Alexa Shank Of Relief and Recovery Psychotherapy: “Look for meaning”

If you can learn lessons or achieve growth from difficult situations in your life, it will ultimately help you cope better and become more resilient. Often when we refer to wellness, we assume that we are talking about physical wellbeing. But one can be physically very healthy but still be unwell, emotionally or mentally. What […]

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If you can learn lessons or achieve growth from difficult situations in your life, it will ultimately help you cope better and become more resilient.

Often when we refer to wellness, we assume that we are talking about physical wellbeing. But one can be physically very healthy but still be unwell, emotionally or mentally. What are the steps we can take to cultivate optimal wellness in all areas of our life; to develop Mental, Physical, Emotional, & Spiritual Wellbeing?

As a part of our series about “How We Can Cultivate Our Mental, Physical, Emotional, & Spiritual Wellbeing”, I had the pleasure of interviewing Alexa Shank, MS, LPC, CEDS.

Alexa is a licensed psychotherapist in Texas, Illinois, and New Jersey, and is the owner of Relief & Recovery Psychotherapy in Houston, TX. Alexa is a Certified Eating Disorder Specialist and helps adults and adolescents improve their relationships with food, body image, and exercise. She is especially passionate about working with dancers, and athletes and also enjoys educating on mental health topics in the community.

Thank you so much for joining us in this interview series! Before we dive into the main focus of our interview, our readers would love to “get to know you” a bit better. Can you tell us a bit about your childhood backstory?

I grew up in a suburb of Houston and began dancing at the age of three. Dance was my main passion for many years and I went on to be the captain of my drill team in high school. During and after college I danced and cheered for teams in the NBA D-League as well as the NBA. In fact, I didn’t pursue my current career as a psychotherapist until after I decided to retire from dancing.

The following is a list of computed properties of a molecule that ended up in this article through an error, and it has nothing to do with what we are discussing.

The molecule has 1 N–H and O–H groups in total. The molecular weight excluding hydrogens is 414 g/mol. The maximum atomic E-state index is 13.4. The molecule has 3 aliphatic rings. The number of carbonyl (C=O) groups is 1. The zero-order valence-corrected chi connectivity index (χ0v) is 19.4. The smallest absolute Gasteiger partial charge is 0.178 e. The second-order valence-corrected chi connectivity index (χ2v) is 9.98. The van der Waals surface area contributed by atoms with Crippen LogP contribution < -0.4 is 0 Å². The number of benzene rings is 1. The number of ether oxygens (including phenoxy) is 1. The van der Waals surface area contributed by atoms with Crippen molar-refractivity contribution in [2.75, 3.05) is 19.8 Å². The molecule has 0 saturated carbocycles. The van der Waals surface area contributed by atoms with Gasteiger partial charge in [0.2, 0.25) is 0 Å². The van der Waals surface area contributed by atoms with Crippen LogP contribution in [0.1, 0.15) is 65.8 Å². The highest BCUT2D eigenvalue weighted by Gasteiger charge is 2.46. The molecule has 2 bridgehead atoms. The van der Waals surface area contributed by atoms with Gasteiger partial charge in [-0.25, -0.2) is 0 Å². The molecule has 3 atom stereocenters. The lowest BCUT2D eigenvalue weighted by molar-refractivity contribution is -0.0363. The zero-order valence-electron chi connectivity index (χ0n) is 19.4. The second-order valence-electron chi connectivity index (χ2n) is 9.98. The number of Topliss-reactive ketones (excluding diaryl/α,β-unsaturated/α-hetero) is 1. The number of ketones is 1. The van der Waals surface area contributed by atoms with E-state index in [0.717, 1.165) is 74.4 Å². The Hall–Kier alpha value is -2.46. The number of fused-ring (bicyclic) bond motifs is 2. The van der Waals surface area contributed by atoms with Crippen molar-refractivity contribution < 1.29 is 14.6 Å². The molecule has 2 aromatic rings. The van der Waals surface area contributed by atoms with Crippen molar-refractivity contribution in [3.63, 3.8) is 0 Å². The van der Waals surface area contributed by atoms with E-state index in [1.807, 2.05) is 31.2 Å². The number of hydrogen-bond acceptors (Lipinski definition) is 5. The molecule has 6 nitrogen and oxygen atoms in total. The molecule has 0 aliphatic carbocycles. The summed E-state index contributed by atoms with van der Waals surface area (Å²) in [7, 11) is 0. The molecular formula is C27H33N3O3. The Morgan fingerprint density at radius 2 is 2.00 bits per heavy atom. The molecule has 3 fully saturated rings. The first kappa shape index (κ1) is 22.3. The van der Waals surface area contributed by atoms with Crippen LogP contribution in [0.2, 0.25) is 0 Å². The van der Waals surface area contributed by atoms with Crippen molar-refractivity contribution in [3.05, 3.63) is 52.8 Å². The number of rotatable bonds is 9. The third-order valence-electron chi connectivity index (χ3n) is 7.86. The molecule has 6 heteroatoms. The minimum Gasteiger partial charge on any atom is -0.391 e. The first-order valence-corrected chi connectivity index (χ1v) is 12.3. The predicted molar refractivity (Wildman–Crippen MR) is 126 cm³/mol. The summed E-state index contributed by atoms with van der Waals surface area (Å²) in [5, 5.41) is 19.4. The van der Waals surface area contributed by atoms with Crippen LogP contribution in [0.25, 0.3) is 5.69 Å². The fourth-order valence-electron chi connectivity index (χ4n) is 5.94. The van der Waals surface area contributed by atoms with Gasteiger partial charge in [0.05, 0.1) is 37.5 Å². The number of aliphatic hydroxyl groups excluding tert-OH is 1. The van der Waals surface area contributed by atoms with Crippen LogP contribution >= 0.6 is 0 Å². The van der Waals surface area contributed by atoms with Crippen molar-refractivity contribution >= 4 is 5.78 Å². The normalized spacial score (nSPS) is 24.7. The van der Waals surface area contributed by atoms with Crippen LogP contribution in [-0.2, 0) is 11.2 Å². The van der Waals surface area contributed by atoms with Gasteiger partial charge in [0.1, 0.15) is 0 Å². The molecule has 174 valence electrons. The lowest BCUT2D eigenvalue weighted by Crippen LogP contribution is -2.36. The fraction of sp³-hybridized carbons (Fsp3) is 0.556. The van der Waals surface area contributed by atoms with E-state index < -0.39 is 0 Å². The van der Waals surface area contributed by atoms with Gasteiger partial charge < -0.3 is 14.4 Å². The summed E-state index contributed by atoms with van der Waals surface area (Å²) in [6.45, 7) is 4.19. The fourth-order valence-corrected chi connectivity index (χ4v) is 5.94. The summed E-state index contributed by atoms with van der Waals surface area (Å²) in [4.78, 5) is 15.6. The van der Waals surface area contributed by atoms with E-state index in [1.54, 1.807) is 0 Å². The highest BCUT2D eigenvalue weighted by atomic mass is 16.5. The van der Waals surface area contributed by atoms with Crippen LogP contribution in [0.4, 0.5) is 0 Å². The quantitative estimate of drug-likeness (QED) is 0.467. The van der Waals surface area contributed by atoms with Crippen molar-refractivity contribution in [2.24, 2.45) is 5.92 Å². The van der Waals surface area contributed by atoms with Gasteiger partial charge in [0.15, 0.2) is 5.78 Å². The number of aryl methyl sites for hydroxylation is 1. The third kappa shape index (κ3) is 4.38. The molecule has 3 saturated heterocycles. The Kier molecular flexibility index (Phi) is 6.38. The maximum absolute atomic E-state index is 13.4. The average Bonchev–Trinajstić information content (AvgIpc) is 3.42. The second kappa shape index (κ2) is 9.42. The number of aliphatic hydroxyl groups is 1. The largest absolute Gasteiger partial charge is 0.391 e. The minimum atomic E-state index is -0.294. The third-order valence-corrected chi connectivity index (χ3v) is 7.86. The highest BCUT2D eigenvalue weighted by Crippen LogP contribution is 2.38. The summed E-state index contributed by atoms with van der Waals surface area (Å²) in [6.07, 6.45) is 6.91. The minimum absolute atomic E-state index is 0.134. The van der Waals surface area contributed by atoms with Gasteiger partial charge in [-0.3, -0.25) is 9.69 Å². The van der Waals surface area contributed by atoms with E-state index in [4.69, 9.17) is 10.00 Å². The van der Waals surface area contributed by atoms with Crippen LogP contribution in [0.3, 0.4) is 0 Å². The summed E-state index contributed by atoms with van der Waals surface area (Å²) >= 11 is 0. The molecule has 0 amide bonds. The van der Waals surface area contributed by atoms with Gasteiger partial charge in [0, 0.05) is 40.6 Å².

What or who inspired you to pursue your career? We’d love to hear the story.

When I was about sixteen, I had some of my own mental health struggles and started seeing a licensed counselor who helped me tremendously. This experience piqued my interest in the mental health industry and I started looking into options for a career where I could make an impact helping others in some way.

One of my friend’s parents had careers as a psychiatrist and a psychologist, so, I spent a lot of time talking with them about their work and the differences in their jobs. They shared how much they loved what they did, and about the different educational pursuits required of each job. Their passion for the mental health field inspired me and I decided I might like to pursue a similar path. I took my first psychology class my senior year of high school and absolutely loved it. I found the study of emotions and the mind to be fascinating. I went on to get my undergraduate degree in Psychology, and continued to stay in touch with my friend’s parents. They provided guidance and support while I worked to determine what I wanted to do once I earned my degree. They helped me narrow down my scope and make the decision to become a licensed psychotherapist. I took some time off of school to purse my dreams of being a professional dancer, and then I returned to get my Masters degree in Clinical Counseling. They continued to help and advise me throughout graduate school and provided encouragement as I began to establish my own career. I would not be in this field without them.

None of us can achieve success without some help along the way. Was there a particular person who you feel gave you the most help or encouragement to be who you are today? Can you share a story about that?

My parents have always been incredibly supportive. They have encouraged me to try new things and follow my passions. When I decided I wanted to hold-off on graduate school to pursue my dream of becoming a professional dancer they were “on-board.” They came to performances and games and cheered me on. When I decided to retire from dance and return to school for my Master’s degree they helped me research the degrees and programs available and narrow down my my top choices. I’m extremely thankful to have had them so involved in my life.

Can you share the funniest or most interesting mistake that occurred to you in the course of your career? What lesson or take away did you learn from that?

I have a lot of funny moments being educated on the latest lingo by my teen clients. I think I do a pretty good job keeping up on my own, but slang can change so quickly that sometimes I just need them to explain things to me. When I first started as a therapist, I had a client tell me about someone that “slid into their DMs” and I had no idea what that meant. They found it hilarious when I asked for an explanation. So, I’ve learned to laugh at myself with them, and just ask when I don’t know.

Is there a particular book that made a significant impact on you? Can you share a story or explain why it resonated with you so much?